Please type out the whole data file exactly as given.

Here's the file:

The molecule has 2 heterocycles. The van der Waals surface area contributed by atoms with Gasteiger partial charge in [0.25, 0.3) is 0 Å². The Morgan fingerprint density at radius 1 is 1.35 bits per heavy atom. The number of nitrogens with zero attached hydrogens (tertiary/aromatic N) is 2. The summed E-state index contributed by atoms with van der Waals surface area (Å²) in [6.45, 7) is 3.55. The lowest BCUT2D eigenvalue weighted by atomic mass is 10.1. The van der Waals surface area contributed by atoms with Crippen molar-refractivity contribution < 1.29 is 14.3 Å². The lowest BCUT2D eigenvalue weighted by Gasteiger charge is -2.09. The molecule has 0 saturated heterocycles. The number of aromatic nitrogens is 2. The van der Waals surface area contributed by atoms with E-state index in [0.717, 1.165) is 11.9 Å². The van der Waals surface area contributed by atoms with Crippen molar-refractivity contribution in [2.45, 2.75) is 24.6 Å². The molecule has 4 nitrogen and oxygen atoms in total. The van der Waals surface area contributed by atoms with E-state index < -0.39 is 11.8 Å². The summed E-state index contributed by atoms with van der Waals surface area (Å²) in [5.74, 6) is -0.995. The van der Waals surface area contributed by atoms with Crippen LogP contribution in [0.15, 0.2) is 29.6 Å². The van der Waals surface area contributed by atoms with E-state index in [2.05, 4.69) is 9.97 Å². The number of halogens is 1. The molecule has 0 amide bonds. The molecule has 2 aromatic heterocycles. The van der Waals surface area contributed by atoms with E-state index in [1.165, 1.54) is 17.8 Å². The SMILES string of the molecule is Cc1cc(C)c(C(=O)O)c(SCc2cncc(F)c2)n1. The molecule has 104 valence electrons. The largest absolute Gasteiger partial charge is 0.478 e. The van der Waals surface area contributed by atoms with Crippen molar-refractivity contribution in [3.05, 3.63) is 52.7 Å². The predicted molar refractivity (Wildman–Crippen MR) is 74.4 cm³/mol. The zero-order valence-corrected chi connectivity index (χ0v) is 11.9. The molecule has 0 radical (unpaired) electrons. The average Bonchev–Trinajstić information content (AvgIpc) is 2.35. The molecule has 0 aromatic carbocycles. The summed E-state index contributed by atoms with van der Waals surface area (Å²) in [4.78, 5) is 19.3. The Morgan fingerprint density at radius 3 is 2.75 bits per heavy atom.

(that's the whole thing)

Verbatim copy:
The molecule has 2 heterocycles. The van der Waals surface area contributed by atoms with Gasteiger partial charge in [0.25, 0.3) is 0 Å². The Morgan fingerprint density at radius 1 is 1.35 bits per heavy atom. The number of nitrogens with zero attached hydrogens (tertiary/aromatic N) is 2. The summed E-state index contributed by atoms with van der Waals surface area (Å²) in [6.45, 7) is 3.55. The lowest BCUT2D eigenvalue weighted by atomic mass is 10.1. The van der Waals surface area contributed by atoms with Crippen molar-refractivity contribution < 1.29 is 14.3 Å². The lowest BCUT2D eigenvalue weighted by Gasteiger charge is -2.09. The molecule has 0 saturated heterocycles. The number of aromatic nitrogens is 2. The van der Waals surface area contributed by atoms with E-state index in [0.717, 1.165) is 11.9 Å². The van der Waals surface area contributed by atoms with Crippen molar-refractivity contribution in [2.45, 2.75) is 24.6 Å². The molecule has 4 nitrogen and oxygen atoms in total. The van der Waals surface area contributed by atoms with E-state index < -0.39 is 11.8 Å². The summed E-state index contributed by atoms with van der Waals surface area (Å²) in [5.74, 6) is -0.995. The van der Waals surface area contributed by atoms with Crippen LogP contribution in [0.15, 0.2) is 29.6 Å². The van der Waals surface area contributed by atoms with E-state index in [2.05, 4.69) is 9.97 Å². The number of halogens is 1. The molecule has 0 amide bonds. The molecule has 2 aromatic heterocycles. The van der Waals surface area contributed by atoms with E-state index in [1.165, 1.54) is 17.8 Å². The SMILES string of the molecule is Cc1cc(C)c(C(=O)O)c(SCc2cncc(F)c2)n1. The molecule has 104 valence electrons. The largest absolute Gasteiger partial charge is 0.478 e. The van der Waals surface area contributed by atoms with Crippen molar-refractivity contribution in [3.05, 3.63) is 52.7 Å². The predicted molar refractivity (Wildman–Crippen MR) is 74.4 cm³/mol. The zero-order valence-corrected chi connectivity index (χ0v) is 11.9. The molecule has 0 radical (unpaired) electrons. The average Bonchev–Trinajstić information content (AvgIpc) is 2.35. The molecule has 0 aromatic carbocycles. The summed E-state index contributed by atoms with van der Waals surface area (Å²) in [4.78, 5) is 19.3. The Morgan fingerprint density at radius 3 is 2.75 bits per heavy atom.